The surrounding woods were menaced by aggressive wolves. Upon being asked by his fellow monks to pronounce an excommunication against all the wolves, Maurice reminded them that wolves and “all beasts created by God” should exist, for “God saw all things which he had made, and they were very good.” But he added, “May Jesus Christ, and his holy Mother, whom I serve, drive out those wolves who rage violently in the slaughter of men.” Shortly afterward, two large wolves were discovered lying dead near the monastery, evidently felled by the abbot’s appeal to Jesus and Mary.

Among the many miracles attributed to the in

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St. Wilfrid

St. WilfridFeastday: October 12

633 – 710

Saint Wilfrid was born in Northumberland in 634. St. Wilfrid was educated at Lindesfarne and then spent some time in Lyons and Rome. Returning to England, he was elected abbot of Ripon in 658 and introduced the Roman rules and practices in opposition to the celtic ways of northern England.

St. Wilfrid was an outstanding personage of his day, extremely capable and possessed of unbounded courage, remaining firm in his convictions despite running afoul of civil and ecclesiastical authorities. He helped bring the discipline of the English Church into line with that of Rome. He was also a dedicated pastor and a zealous and skilled missionary, his brief time spent in Friesland in 678-679 was the starting point for the great English mission to the Germanic peoples of continental Europe.

His feast day is October 12th.

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St. BrunoFrom www. catholic.org

Feastday: October 6

Saint Bruno was born in Cologne of the prominent Hartenfaust family. He studied at the Cathedral school at Rheims, and on his return to Cologne in 1055, was ordained and became a Canon at St. Cunibert’s. He returned to Rheims in 1056 as professor of theology, became head of the school the following year, and remained there until 1074, when he was appointed chancellor of Rheims by its archbishop, Manasses.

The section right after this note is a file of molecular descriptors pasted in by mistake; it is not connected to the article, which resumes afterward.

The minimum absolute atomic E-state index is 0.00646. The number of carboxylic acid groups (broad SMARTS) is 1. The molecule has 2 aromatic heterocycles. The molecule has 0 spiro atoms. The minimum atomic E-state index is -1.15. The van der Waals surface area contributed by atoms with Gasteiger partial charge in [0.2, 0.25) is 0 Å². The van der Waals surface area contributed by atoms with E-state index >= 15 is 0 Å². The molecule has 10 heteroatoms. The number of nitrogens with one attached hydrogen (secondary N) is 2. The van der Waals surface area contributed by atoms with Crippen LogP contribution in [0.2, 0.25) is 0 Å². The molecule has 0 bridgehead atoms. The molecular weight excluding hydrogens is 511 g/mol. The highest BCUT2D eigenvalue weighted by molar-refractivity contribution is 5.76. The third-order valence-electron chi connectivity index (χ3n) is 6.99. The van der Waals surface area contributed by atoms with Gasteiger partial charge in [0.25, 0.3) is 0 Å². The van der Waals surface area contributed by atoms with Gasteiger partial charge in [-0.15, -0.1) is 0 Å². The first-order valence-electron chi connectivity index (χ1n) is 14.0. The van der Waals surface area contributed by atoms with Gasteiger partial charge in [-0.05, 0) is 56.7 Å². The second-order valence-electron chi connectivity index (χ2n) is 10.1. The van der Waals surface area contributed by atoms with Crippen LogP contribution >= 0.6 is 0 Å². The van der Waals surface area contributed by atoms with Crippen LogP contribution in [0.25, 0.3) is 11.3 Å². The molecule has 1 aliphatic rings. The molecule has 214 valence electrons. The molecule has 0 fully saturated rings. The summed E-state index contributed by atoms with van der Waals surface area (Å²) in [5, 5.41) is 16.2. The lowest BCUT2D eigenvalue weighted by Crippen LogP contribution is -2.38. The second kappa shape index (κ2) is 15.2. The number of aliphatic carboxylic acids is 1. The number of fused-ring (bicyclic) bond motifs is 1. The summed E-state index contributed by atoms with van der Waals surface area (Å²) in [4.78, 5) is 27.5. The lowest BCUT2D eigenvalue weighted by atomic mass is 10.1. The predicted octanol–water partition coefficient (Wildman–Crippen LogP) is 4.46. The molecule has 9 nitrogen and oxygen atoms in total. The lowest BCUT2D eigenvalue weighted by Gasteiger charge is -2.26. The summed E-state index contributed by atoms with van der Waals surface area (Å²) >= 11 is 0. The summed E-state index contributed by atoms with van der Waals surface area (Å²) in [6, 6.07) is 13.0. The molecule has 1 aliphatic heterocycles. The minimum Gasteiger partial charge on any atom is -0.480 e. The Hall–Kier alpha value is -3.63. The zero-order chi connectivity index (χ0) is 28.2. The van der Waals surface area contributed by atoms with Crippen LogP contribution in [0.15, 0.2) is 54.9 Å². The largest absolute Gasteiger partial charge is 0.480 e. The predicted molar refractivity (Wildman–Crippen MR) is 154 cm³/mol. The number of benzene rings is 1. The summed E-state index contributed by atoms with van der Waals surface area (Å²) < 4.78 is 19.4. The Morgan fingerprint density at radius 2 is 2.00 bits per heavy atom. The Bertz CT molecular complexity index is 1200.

Bruno was forced to flee Rheims when he and several other priests denounced Manasses in 1076 as unfit for the office of Papal Legate. Bruno later returned to Cologne but went back to Rheims in 1080 when Manasses was deposed, and though the people of Rheims wanted to make Bruno archbishop, he decided to pursue an eremitical life.

He became a hermit under Abbot St. Robert of Molesmes but then moved on to Grenoble with six companions in 1084. They were assigned a place for their hermitages in a desolate, mountainous, alpine area called La Grande Chartreuse, by Bishop St. Hugh of Grenoble, whose confessor Bruno became.

They built an oratory and individual cells, roughly followed the rule of St. Benedict, and thus began the Carthusian Order. They embraced a life of poverty, manual work, prayer, and transcribing manuscripts, though as yet they had no written rule. The fame of the group and their founder spread, and in 1090, Bruno was brought to Rome, against his wishes, by Pope Urban II as Papal Adviser.

Bruno persuaded Urban to allow him to resume his eremitical state, founded St. Mary’s at La Torre in Calabria, declined the Pope’s offer of the archbishopric of Reggio, became a close friend of Count Robert of Sicily, and remained there until his death on October 6. He wrote several commentaries on the psalms and on St. Paul’s epistles. He was never formally canonized because of the Carthusians’ aversion to public honors but Pope Leo X granted the Carthusians permission to celebrate his feast in 1514, and his name was placed on the Roman calendar in 1623.

His feast day is October 6.